The US company behind 'half the world's busiest websites' is bringing its European HQ to Cork

Nginx plans to recruit more than 100 staff in the southern city.

By Fora Staff

WEB-SERVER SOFTWARE FIRM Nginx will open its European headquarters in Cork’s city centre, and the firm plans to recruit 100 staff for the office in the coming years.

San Francisco-based Nginx, pronounced engine-x, said it was launching the regional base for EMEA (Europe, Middle East and Africa) countries as part of plans for “rapid global expansion”.

The Nginx open-source software has been around since 2002, when it was created by Russian engineer Igor Sysoev, while a commercial firm of the same name was established in 2011 to offer paid products and support for the platform.

Since then, it has raised more than $40 million from investors, according to Crunchbase, including from Dell founder Michael Dell’s venture capital fund.

Nginx will run its EMEA operations from the new base in Cork, with the office due to be completed next month. The expansion is being backed by IDA Ireland.

The firm said it will hire at least 100 staff there over the next three years to add to its current global headcount of more than 100 people.

It is currently advertising for software engineers and several foreign language-speaking roles in Cork, while future jobs are expected to include in sales, marketing, finance, business development and various technical areas.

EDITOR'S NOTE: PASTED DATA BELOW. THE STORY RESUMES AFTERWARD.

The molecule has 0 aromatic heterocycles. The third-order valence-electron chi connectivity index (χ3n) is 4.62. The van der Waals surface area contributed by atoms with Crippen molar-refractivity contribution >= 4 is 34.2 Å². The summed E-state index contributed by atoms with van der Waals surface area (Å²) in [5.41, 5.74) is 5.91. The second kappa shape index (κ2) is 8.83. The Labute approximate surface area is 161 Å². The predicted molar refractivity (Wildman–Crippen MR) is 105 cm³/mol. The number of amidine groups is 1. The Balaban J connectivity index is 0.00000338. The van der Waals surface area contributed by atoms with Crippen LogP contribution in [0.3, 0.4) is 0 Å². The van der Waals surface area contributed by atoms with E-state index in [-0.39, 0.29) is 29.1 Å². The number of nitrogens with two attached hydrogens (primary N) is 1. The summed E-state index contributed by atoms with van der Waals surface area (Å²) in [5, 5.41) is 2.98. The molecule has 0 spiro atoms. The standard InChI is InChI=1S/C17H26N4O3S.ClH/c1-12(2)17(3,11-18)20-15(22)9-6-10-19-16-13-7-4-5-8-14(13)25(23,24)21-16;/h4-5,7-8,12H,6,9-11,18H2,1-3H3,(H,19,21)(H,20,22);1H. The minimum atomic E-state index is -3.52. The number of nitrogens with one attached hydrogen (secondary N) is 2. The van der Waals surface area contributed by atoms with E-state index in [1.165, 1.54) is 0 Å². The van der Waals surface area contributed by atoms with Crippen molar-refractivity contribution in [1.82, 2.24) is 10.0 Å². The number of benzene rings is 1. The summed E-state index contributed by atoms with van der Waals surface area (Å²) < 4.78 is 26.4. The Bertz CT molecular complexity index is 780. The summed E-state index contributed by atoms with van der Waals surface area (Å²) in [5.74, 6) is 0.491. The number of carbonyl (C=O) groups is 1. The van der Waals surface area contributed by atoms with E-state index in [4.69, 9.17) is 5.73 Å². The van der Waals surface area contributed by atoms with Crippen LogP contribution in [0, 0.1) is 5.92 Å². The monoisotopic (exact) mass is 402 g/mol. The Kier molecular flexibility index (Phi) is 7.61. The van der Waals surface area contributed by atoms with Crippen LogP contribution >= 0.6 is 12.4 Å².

Source: NGINX, Inc./Twitter

Cork culture

According to Nginx, its software now powers more than half of the world’s busiest sites and applications. Its products are designed to help internet servers, which provide the back-end to websites and online services, run faster and more efficiently.

The company’s CEO, Gus Robertson, said having Nginx’s EMEA headquarters in Cork would help the firm better serve its customers in the regions.

“Beyond this geographical fit, Cork is strongly aligned in culture and attitude with the values carried over from our global headquarters in San Francisco, and we look forward to bringing in the best and brightest talent in the area,” he said.

The announcement from the US company comes after the apparent shelving of another major firm’s planned expansion in the southern city.

The Sunday Business Post yesterday reported pharma giant Eli Lilly was delaying a €200 million investment in Cork while it waited on anticipated protectionist policies from new US president Donald Trump.

Reporting by Cormac Fitzgerald and Peter Bodkin

Comments